Our first origami construction was solving the “doubling a cube” problem by constructing \sqrt[3]{2}. The directions I linked above are really easy to follow, so each of us made our own version of this one:


The last thing we did was attempt the “trisect an angle” origami construction that Zsuzsanna Dancso demonstrates in the Numberphile video. This construction is a little bit more difficult than the doubling a cube one, so we worked on this one together rather than making three separate constructions. I also used a ruler to draw in some of the lines just to speed things up, but it is easy to see that we could make the same lines by folding.


So, not as much mathematical detail in this one, but some fun history and some fun constructions. I wasn’t aware of the idea of origami constructions before seeing the Numberphile video, so this project had a little bit of extra fun for me because the kids and I got to learn something new together!

10 fun math things from 2014

I’ve been paying attention to math a little more in 2014 than I have in previous years and thought it would be fun to put together a list of fun math-related things I’ll remember from this year:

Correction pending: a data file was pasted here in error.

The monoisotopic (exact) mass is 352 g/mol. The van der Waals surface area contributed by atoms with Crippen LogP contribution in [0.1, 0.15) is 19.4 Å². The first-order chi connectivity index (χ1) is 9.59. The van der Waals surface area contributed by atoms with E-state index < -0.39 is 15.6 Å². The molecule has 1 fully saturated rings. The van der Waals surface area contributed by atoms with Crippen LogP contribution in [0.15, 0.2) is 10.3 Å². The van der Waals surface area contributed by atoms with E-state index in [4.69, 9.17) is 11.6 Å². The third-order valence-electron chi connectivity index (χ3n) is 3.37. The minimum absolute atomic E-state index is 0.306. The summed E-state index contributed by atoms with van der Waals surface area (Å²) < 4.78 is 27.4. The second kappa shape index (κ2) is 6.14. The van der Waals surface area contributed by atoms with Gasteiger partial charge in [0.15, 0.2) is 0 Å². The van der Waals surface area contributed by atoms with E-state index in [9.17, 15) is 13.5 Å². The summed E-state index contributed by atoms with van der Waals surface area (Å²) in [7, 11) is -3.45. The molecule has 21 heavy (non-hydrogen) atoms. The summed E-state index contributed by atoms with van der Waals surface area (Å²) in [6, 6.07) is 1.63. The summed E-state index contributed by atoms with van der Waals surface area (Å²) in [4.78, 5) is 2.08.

(10) Dan Anderson’s “My Favorite” post

Dan asks his students to talk about things they would like to learn more about in math class, and the students talked about subjects ranging from topology to diving scoring. I was really happy to see the incredibly wide range of topics that the kids thought would be interesting. Beautiful post by Dan and a fantastic list of topics chosen by his students – this one made a big impression on me:

Dan Anderson’s “My Favorite” post

My initial reaction to Dan’s post is here:

A list Ed Frenkel will love

(9) Laura Taalman’s Makerhome blog:

We bought a 3D printer early in the year and it allowed us to do a bunch of math projects that wouldn’t have occurred to me in a million years. Most of those projects came either directly or indirectly from reading Laura Taalman’s 3D printing blog. As 3D printing becomes cheaper and hopefully more available in schools, Taalman’s blog is going to become the go to resource for math and 3D printing. It is an absolute treasure:

Laura Taalman’s Makerhome blog

An early post of mine about the possibilities of 3D printing in education is here:

Learning from 3D Printing

and one of our later projects is here:

Klein Bottles and Möbius Strips

(8) Numberphile